Got out of it three years ago, ended up going back to web-design for a bit, and now I'm just loafing around unemployed. Cheesy

Excellent, where abouts were you located?
For the record I am currently a project manager / estimator too. And it is a pretty awesome job.

I used to be a drywall contractor. The list of projects include, but not limited to:

....
~Bruno~

Dually noted. Drywall is a vital part of most projects and virtually all homes. Very Valuable Trades... Keep em coming and you will see where I am going soon.

You would think that the world's largest residential log cabin (Fontanel Mansion) wouldn't have much drywall in it, but if fact it took 550 4'X12' (5/8" thick) sheets of drywall. The tricky part was making sure that my installers place the top sheet of any exterior walls a certain distance from the ceiling line, for there were 100's of these tiny jacks holding up the roof (though fastened to the walls) that had to all be turned 1/4 of a turn every (don't remember the time frame). This was to allow all that weight to settle evenly. If any drywall was off, there would be a gap or the walls would buckle and/or crack.

~Bruno~

Edit: In conjunction with drywall installation, I also contracted insulation installation, metal stud framing, installing commercial windows and doors, acoustic ceiling installation, wallpapering, cove base, synthetic stucco application (Stucco Flexr), and painting. All based out of Nashville, TN, and Houston, TX.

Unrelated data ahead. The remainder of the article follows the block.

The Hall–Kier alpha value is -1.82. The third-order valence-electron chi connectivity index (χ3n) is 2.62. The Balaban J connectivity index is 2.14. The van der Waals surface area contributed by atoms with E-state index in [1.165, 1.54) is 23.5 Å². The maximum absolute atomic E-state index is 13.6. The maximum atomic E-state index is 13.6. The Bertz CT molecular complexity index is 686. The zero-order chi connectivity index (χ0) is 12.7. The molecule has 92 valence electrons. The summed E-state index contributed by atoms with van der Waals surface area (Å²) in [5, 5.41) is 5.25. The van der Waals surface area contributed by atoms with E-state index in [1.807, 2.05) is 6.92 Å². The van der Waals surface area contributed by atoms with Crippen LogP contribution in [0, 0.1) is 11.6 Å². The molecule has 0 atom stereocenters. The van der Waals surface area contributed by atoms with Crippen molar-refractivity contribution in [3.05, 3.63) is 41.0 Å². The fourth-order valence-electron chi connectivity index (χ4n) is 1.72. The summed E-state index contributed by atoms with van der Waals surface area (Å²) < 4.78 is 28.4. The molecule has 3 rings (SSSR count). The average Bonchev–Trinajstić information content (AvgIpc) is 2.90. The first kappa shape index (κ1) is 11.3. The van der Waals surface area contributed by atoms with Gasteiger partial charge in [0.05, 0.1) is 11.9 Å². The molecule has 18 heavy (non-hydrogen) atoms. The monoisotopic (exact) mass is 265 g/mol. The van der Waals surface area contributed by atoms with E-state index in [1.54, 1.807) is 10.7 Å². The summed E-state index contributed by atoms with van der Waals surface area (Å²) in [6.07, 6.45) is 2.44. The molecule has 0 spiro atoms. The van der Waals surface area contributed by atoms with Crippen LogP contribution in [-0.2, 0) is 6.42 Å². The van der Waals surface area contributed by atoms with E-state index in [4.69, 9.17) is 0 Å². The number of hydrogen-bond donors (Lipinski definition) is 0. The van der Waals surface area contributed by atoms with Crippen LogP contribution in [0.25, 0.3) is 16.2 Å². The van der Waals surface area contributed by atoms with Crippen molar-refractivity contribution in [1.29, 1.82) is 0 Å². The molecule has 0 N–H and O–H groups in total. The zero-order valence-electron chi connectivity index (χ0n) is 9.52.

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June 23, 2012, 03:02:23 AM
 #25

I've got an Industrial Technician degree, basically I have a working knowledge of electrical, hydraulic, and pneumatic systems as well as PLCs and the like

Or... that's what my piece of paper says anyway
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June 25, 2012, 01:04:20 PM
 #26

I've been doing general carpentry (drywall, painting, roofing, decks, windows, etc.) for the last 2 years for my uncle's company in Upstate NY. I've also operated forklifts, scissor lifts, electric pallet jacks, and boom lifts throughout my life.

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June 25, 2012, 01:13:45 PM
 #27

I'm working as an estimator / project manager / designer in civil engineering, more specific post tensioned concrete, mostly for bridges, and also bridge bearings and expansion joints.

Sorry, I can't help you with your lost password.

PGP key: 0x9F31802C79642F25
Phinnaeus Gage
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June 25, 2012, 04:04:27 PM
 #28

I hope WOO lets Schrödinger's Cat out of the box soon, for I feel like building something after reading all the posts of this thread.